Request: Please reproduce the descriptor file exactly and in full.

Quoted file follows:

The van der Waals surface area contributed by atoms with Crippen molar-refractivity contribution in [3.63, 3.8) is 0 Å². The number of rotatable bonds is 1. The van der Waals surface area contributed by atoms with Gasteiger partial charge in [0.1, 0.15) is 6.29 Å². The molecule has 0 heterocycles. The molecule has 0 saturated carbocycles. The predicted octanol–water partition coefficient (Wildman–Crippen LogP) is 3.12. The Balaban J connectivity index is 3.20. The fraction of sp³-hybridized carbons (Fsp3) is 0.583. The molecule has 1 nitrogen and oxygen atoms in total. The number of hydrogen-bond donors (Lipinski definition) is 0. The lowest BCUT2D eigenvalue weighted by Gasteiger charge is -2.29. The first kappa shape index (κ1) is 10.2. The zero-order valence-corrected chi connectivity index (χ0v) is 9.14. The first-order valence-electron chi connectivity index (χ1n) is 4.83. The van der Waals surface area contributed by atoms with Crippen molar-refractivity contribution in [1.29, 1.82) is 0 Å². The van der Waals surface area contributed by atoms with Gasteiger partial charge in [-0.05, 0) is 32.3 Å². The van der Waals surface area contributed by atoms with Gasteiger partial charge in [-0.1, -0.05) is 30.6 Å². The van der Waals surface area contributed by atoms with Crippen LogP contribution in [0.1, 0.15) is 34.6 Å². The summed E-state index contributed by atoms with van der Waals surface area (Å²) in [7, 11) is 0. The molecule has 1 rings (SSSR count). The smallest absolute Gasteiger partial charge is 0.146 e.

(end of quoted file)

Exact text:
The van der Waals surface area contributed by atoms with Crippen molar-refractivity contribution in [3.63, 3.8) is 0 Å². The number of rotatable bonds is 1. The van der Waals surface area contributed by atoms with Gasteiger partial charge in [0.1, 0.15) is 6.29 Å². The molecule has 0 heterocycles. The molecule has 0 saturated carbocycles. The predicted octanol–water partition coefficient (Wildman–Crippen LogP) is 3.12. The Balaban J connectivity index is 3.20. The fraction of sp³-hybridized carbons (Fsp3) is 0.583. The molecule has 1 nitrogen and oxygen atoms in total. The number of hydrogen-bond donors (Lipinski definition) is 0. The lowest BCUT2D eigenvalue weighted by Gasteiger charge is -2.29. The first kappa shape index (κ1) is 10.2. The zero-order valence-corrected chi connectivity index (χ0v) is 9.14. The first-order valence-electron chi connectivity index (χ1n) is 4.83. The van der Waals surface area contributed by atoms with Crippen molar-refractivity contribution in [1.29, 1.82) is 0 Å². The van der Waals surface area contributed by atoms with Gasteiger partial charge in [-0.05, 0) is 32.3 Å². The van der Waals surface area contributed by atoms with Gasteiger partial charge in [-0.1, -0.05) is 30.6 Å². The van der Waals surface area contributed by atoms with Crippen LogP contribution in [0.1, 0.15) is 34.6 Å². The summed E-state index contributed by atoms with van der Waals surface area (Å²) in [7, 11) is 0. The molecule has 1 rings (SSSR count). The smallest absolute Gasteiger partial charge is 0.146 e.